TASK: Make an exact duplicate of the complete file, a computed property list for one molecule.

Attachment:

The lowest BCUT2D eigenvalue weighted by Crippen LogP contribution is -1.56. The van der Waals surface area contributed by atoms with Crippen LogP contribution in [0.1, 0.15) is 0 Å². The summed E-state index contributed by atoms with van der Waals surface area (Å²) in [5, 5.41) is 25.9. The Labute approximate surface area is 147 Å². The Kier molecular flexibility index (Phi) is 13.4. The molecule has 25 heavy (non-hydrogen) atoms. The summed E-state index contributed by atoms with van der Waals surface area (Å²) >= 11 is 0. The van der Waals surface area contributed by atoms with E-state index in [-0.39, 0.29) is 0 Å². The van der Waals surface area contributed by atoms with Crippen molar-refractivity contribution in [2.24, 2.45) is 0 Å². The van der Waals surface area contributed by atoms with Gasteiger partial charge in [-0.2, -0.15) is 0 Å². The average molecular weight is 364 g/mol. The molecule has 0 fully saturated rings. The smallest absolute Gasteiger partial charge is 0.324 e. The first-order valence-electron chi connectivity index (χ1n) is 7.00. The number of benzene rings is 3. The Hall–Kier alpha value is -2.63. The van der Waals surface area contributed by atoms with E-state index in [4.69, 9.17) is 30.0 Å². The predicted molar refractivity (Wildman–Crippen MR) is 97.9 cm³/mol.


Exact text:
The lowest BCUT2D eigenvalue weighted by Crippen LogP contribution is -1.56. The van der Waals surface area contributed by atoms with Crippen LogP contribution in [0.1, 0.15) is 0 Å². The summed E-state index contributed by atoms with van der Waals surface area (Å²) in [5, 5.41) is 25.9. The Labute approximate surface area is 147 Å². The Kier molecular flexibility index (Phi) is 13.4. The molecule has 25 heavy (non-hydrogen) atoms. The summed E-state index contributed by atoms with van der Waals surface area (Å²) >= 11 is 0. The van der Waals surface area contributed by atoms with E-state index in [-0.39, 0.29) is 0 Å². The van der Waals surface area contributed by atoms with Crippen molar-refractivity contribution in [2.24, 2.45) is 0 Å². The van der Waals surface area contributed by atoms with Gasteiger partial charge in [-0.2, -0.15) is 0 Å². The average molecular weight is 364 g/mol. The molecule has 0 fully saturated rings. The smallest absolute Gasteiger partial charge is 0.324 e. The first-order valence-electron chi connectivity index (χ1n) is 7.00. The number of benzene rings is 3. The Hall–Kier alpha value is -2.63. The van der Waals surface area contributed by atoms with E-state index in [4.69, 9.17) is 30.0 Å². The predicted molar refractivity (Wildman–Crippen MR) is 97.9 cm³/mol.